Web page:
While perusing the early will books of Baltimore, MD, the port of entry for many European immigrants, I tripped across the will of Angus McBean recorded in December 1815 on page 86 of Will Book volume 10. Wills have (and continue to be) a crucial component of recreating Scotch Settlement. The formative years of this community were in the early 19th century when there was little documentation. Wills are sometimes the only records of which adult children go with which parents. However, I wish that some of the wills could have been more like Angus McBean's, short, but informative last testament:
The very ill nature of my health induces me to make some arrangements while I have time, being far from my relations and those, especially who have a right to every thing belonging to me after I am dead therefore I do authorize Mr. John Smith to administer on my estate to sell everything to settle accounts and then whatever the amount may be its my will that it be sent home to my two sisters. Margaret and Jane being in Ceipick near Fort William Jane is married to one Ewen Cameron an Margaret is a widow and whereas it became my intention as soon as I heard of the death of her husband to send some assistance to her therefore I order that out of the money sent home she shall have one hundred and twenty dollars first and then the remainder shall be equally divided between them and in case that one of my sisters should die before that time her share shall go to her children.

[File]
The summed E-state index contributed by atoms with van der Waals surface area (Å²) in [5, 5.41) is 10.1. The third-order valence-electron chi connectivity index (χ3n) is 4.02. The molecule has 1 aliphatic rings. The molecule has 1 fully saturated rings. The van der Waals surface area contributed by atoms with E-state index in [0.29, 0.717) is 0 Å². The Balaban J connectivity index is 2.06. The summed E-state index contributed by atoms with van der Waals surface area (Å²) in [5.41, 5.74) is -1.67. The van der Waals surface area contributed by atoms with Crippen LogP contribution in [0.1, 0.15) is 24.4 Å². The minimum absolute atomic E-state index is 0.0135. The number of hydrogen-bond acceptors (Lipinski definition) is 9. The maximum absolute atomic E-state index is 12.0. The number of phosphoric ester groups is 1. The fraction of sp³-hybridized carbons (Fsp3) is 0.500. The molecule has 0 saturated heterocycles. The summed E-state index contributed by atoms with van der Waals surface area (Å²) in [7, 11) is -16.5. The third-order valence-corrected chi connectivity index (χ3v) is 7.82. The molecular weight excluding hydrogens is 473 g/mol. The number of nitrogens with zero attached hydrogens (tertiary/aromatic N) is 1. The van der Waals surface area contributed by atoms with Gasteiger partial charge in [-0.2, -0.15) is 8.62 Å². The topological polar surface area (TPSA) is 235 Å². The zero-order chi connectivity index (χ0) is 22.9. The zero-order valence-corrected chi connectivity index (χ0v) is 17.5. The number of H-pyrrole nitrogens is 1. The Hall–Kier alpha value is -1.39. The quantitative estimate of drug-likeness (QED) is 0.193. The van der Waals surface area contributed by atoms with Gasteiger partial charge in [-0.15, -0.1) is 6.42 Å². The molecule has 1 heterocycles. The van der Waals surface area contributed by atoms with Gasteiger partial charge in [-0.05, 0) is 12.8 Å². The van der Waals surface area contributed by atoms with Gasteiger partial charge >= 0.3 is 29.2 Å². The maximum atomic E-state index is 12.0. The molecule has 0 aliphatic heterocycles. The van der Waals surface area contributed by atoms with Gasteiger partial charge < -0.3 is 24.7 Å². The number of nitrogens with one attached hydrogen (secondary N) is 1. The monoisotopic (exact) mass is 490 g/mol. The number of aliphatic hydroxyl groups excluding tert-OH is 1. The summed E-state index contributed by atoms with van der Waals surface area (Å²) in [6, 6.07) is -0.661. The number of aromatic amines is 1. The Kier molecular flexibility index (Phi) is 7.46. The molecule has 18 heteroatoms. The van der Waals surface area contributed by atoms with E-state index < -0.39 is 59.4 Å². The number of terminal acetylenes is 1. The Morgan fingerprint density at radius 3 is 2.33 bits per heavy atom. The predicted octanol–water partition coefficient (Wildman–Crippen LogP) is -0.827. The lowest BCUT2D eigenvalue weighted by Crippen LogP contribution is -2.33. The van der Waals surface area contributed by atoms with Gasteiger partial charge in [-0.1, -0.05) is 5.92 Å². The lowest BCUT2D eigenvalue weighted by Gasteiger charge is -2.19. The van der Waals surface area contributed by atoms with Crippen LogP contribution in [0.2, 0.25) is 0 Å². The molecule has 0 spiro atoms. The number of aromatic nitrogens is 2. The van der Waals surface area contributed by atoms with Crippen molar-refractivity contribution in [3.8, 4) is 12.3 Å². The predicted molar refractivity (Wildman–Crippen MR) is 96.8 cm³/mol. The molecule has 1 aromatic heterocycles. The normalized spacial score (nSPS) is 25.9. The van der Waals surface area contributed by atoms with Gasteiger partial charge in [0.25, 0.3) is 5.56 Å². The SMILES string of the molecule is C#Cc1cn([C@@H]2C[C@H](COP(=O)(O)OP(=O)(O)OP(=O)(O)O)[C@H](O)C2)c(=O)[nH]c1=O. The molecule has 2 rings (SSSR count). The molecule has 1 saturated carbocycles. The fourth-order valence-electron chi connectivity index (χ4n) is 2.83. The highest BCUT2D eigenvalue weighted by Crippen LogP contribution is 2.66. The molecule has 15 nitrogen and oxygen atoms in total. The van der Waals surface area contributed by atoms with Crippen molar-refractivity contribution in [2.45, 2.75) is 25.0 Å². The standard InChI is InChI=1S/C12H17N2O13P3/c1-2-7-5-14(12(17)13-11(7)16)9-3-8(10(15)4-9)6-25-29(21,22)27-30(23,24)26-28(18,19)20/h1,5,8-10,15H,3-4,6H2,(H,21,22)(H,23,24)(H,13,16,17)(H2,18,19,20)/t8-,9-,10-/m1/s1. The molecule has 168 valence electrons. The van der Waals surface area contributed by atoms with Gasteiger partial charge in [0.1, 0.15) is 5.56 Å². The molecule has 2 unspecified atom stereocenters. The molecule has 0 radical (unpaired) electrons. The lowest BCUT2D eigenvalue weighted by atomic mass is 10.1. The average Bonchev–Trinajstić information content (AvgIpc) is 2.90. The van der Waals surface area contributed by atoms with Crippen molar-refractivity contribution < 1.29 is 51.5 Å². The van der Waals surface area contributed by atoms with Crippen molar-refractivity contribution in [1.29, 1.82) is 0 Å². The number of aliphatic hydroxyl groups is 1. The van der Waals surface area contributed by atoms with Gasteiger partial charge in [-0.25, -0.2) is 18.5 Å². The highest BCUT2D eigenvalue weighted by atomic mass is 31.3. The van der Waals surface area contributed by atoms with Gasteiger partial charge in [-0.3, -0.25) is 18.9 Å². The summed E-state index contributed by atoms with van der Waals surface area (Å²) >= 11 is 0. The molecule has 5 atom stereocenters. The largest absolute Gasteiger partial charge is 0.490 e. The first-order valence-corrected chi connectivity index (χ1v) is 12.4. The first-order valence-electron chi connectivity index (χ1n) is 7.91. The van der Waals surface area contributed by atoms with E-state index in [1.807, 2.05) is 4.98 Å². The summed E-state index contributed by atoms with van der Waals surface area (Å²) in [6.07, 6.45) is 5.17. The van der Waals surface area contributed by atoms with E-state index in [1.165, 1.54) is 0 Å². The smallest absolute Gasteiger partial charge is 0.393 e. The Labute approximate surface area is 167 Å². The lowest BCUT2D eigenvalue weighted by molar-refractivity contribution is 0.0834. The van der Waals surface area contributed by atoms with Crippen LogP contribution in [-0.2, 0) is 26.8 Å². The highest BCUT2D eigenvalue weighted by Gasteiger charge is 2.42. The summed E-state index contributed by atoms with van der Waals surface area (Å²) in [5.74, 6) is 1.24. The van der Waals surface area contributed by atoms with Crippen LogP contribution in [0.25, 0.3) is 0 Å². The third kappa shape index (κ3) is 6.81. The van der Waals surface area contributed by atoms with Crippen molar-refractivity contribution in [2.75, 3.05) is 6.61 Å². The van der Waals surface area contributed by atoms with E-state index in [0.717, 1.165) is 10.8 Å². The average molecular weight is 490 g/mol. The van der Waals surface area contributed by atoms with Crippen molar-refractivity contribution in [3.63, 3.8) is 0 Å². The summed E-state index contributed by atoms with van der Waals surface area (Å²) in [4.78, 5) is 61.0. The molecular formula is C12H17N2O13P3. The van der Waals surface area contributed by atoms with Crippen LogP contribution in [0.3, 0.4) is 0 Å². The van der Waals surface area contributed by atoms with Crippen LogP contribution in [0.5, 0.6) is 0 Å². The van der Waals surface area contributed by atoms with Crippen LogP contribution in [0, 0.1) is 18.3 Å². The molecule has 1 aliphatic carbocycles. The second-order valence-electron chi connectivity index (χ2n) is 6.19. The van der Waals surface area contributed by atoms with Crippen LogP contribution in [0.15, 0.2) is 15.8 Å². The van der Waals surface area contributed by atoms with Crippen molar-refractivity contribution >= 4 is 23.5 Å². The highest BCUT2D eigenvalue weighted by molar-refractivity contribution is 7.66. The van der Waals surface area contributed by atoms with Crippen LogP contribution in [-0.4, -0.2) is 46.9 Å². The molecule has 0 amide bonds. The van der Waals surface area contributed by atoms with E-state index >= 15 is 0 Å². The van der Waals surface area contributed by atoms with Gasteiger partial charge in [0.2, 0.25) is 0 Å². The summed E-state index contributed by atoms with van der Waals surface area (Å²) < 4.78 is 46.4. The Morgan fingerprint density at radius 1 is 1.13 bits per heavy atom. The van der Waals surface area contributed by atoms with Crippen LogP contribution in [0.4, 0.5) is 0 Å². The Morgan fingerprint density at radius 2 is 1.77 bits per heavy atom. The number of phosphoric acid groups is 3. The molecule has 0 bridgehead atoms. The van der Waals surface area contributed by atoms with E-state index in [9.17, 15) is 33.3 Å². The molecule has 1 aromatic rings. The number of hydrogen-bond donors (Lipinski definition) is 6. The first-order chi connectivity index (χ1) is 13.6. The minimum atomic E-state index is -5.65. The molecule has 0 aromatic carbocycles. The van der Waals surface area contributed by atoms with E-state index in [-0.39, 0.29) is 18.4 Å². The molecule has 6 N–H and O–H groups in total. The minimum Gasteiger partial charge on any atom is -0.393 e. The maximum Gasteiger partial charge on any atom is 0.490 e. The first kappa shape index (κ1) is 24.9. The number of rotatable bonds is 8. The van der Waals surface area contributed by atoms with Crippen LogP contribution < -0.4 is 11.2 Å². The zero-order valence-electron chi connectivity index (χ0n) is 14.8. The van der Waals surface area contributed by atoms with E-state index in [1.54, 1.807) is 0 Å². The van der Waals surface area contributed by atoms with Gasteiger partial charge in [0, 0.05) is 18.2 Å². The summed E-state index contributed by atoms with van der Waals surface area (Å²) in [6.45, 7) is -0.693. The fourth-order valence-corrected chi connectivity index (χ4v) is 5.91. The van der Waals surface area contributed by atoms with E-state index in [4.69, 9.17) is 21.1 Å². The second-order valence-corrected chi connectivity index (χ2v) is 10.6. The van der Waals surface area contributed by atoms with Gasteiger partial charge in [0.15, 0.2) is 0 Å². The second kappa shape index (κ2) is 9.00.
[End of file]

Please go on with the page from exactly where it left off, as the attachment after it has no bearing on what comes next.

Baltimore August 12th 1815
Witnesses: Peter Robertson, Alexander Smith, Alexander McDonald
One of the biggest problems in researching immigrants (either for genealogy or academic projects) is figuring out precisely where they came from. Angus really helps researchers out because he says where he came from and who his family was. Furthermore, his will suggests that he was the only member of his family to come to Baltimore, but was able to connect with the Scottish community in the city. He also felt a responsibility to his family near Fort William and remitted his estate home. I wonder what other details about the Scottish Diaspora are lurking in in US probate records?